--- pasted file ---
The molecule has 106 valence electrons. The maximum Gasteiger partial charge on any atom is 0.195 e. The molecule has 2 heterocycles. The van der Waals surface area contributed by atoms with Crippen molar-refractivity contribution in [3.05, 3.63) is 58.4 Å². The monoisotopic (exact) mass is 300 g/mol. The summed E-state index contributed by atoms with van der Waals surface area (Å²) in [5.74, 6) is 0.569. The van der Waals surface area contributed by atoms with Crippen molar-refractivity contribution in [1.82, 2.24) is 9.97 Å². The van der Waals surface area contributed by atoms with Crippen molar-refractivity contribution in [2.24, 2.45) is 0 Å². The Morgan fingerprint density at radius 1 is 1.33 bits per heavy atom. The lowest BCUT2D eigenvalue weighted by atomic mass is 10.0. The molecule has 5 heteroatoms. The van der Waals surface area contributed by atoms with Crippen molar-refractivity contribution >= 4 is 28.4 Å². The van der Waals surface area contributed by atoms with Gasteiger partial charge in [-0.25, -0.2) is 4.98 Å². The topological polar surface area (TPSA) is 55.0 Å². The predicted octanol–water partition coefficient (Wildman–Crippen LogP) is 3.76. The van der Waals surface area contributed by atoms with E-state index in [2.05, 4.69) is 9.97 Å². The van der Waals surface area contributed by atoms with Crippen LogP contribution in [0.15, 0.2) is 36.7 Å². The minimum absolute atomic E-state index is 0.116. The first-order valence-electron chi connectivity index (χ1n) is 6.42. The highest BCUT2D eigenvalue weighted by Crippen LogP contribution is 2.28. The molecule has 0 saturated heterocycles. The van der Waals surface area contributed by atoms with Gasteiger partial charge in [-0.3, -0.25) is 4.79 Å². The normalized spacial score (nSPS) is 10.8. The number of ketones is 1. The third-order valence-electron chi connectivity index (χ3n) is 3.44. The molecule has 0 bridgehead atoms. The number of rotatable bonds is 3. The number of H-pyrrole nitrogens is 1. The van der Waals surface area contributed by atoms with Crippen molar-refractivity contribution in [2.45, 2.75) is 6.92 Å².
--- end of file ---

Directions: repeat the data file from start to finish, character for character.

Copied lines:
The molecule has 106 valence electrons. The maximum Gasteiger partial charge on any atom is 0.195 e. The molecule has 2 heterocycles. The van der Waals surface area contributed by atoms with Crippen molar-refractivity contribution in [3.05, 3.63) is 58.4 Å². The monoisotopic (exact) mass is 300 g/mol. The summed E-state index contributed by atoms with van der Waals surface area (Å²) in [5.74, 6) is 0.569. The van der Waals surface area contributed by atoms with Crippen molar-refractivity contribution in [1.82, 2.24) is 9.97 Å². The van der Waals surface area contributed by atoms with Crippen molar-refractivity contribution in [2.24, 2.45) is 0 Å². The Morgan fingerprint density at radius 1 is 1.33 bits per heavy atom. The lowest BCUT2D eigenvalue weighted by atomic mass is 10.0. The molecule has 5 heteroatoms. The van der Waals surface area contributed by atoms with Crippen molar-refractivity contribution >= 4 is 28.4 Å². The van der Waals surface area contributed by atoms with Gasteiger partial charge in [-0.25, -0.2) is 4.98 Å². The topological polar surface area (TPSA) is 55.0 Å². The predicted octanol–water partition coefficient (Wildman–Crippen LogP) is 3.76. The van der Waals surface area contributed by atoms with E-state index in [2.05, 4.69) is 9.97 Å². The van der Waals surface area contributed by atoms with Crippen LogP contribution in [0.15, 0.2) is 36.7 Å². The minimum absolute atomic E-state index is 0.116. The first-order valence-electron chi connectivity index (χ1n) is 6.42. The highest BCUT2D eigenvalue weighted by Crippen LogP contribution is 2.28. The molecule has 0 saturated heterocycles. The van der Waals surface area contributed by atoms with Gasteiger partial charge in [-0.3, -0.25) is 4.79 Å². The normalized spacial score (nSPS) is 10.8. The number of ketones is 1. The third-order valence-electron chi connectivity index (χ3n) is 3.44. The molecule has 0 bridgehead atoms. The number of rotatable bonds is 3. The number of H-pyrrole nitrogens is 1. The van der Waals surface area contributed by atoms with Crippen molar-refractivity contribution in [2.45, 2.75) is 6.92 Å².